I sensed that this was something bigger than it originally seemed to be.

“You didn’t really go to the Transfer Station just to get mulch, did you?” I asked, coolly.

“You’re very observant,” he replied.

“So why did you go to the Transfer Station?” I demanded.

Kristina looked at me sharply, as if I’d made some critical mistake.

“Because you never want to go,” Eric replied, almost sneering. “You never want to lug the mulch. You never want to spread it on the garden. You leave my sister to do it all herself.”

“Stop, Eric,” Kristina said, with quiet tension in her voice. “It doesn’t matter.”

Eric stood up from the kitchen table. “It does matter.”

He reached into a pocket and pulled out his [redacted]. “It’s not enough, Brendel, to pay your precious $1.83 a week for curbside composting,” he said. “It’s not enough to be an environmentalist. You have to be a [redacted] husband, too.”

I confess I felt panicky. After all, he was standing there with his [redacted] in plain view. He could have [redacted] my [redacted] at any moment.

“You know,” he intoned, “if I solve this, right here, right now, in my own way, no one will ever know. We have ways of [redacting] things.”

I gulped.

“But I’m going to give you another chance,” he grumbled, putting his [redacted] back into his pocket. “Just don’t [redact] it up again. Next spring, when it comes time to pick up the mulch again, I want to dial up our satellite and focus its camera on the windmills and see you there picking up the stuff yourself.”

I swallowed hard. “Okay,” I rasped.

He leaned over and kissed Kristina on the cheek. “Gotta go, sis,” he muttered.

He left by the back door. He was probably picked up by a silent, black, specially equipped helicopter that landed in our side yard. I’ll never know.

Kristina and I sat there in silence for a long while. We couldn’t quite look at each other.

Finally, however, I felt I had to give words to the question that was hanging like rotting fruit on a dying tree.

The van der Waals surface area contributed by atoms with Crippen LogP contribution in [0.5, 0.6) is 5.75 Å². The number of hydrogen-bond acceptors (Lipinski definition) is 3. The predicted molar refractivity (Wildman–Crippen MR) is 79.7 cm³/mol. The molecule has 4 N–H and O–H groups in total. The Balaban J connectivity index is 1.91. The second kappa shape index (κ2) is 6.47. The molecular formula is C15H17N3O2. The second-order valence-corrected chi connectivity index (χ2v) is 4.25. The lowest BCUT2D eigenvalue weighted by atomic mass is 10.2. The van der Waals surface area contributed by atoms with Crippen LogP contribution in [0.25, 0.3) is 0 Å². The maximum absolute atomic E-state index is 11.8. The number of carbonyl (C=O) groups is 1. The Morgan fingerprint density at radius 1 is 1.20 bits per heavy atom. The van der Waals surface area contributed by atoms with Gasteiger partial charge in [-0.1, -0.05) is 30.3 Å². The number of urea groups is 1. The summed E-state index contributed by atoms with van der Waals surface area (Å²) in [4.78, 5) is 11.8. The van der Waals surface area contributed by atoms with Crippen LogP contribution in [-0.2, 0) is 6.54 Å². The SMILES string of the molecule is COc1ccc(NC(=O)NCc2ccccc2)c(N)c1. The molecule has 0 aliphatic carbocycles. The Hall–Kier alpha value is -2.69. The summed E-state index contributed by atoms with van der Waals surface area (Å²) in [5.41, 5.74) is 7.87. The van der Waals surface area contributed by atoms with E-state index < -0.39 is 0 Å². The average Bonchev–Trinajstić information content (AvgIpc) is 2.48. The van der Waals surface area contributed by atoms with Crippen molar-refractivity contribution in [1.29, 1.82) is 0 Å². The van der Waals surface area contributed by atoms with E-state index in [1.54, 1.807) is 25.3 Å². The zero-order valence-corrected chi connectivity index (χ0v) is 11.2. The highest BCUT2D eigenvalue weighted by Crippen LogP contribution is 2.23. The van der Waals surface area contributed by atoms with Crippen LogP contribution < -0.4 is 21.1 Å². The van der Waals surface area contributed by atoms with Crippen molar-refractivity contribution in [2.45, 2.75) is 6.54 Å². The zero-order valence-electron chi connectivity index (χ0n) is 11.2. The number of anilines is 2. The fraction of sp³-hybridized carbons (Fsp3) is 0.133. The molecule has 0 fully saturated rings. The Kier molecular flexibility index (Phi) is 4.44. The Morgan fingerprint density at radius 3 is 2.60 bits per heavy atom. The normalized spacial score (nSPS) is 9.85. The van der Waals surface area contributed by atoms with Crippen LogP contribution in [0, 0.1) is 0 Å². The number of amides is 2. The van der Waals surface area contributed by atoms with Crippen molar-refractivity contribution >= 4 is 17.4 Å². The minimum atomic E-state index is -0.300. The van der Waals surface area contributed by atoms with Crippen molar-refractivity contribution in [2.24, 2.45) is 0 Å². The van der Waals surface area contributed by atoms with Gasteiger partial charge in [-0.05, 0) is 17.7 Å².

Why the [redacted] did you take him to the DUMP?

Doug Brendel lives at [redacted] in Ipswich, Massachusetts. Follow him at DougBrendel.com, at least until he’s [redacted] by the [redacted].

Ahoy, landlubber! Tie off yer starboard prawn!

I was in Colorado for a couple days last week, and I confess, it was disorienting.

As far as I could tell, Colorado is virtually indistinguishable from Massachusetts, and Denver is practically Ipswich.

You get off the plane at Denver, and it’s a half-hour drive to downtown. Likewise, landing at Logan, and it’s a half-hour drive to Ipswich. 

Only as you pay close attention do you begin to realize which place you’ve landed in.

For example: You might notice, during the Colorado version of this journey, that you’re driving through vast expanses of nothing — as opposed to the Massachusetts version, which features a world-record density of tantalizing restaurants and retail businesses. Every time I return home by air, I must make a conscious effort not to stop in Saugus and spend money. Polcari’s and Kowloon call my name, in different accents. The Denver experience is nothing like that. Colorado has no Saugus.

I suggest getting your bearings even before your plane lands in either location, Boston or Denver. As the aircraft descends, glance out the window. If you see earth below, you’re arriving in Colorado. If you see liquid, and it appears you’re plunging into a watery doom, you’re arriving in Massachusetts. Have no fear: Logan Airport sticks out into Boston Harbor, and the runways are the stick-outiest parts of any airport, so of course your aircraft will glide perilously close to the frigid waters of the Atlantic before touching down at the last possible moment on the reassuring asphalt of your totally safe runway. Not to worry. Hardly any planes have ever gone into the drink.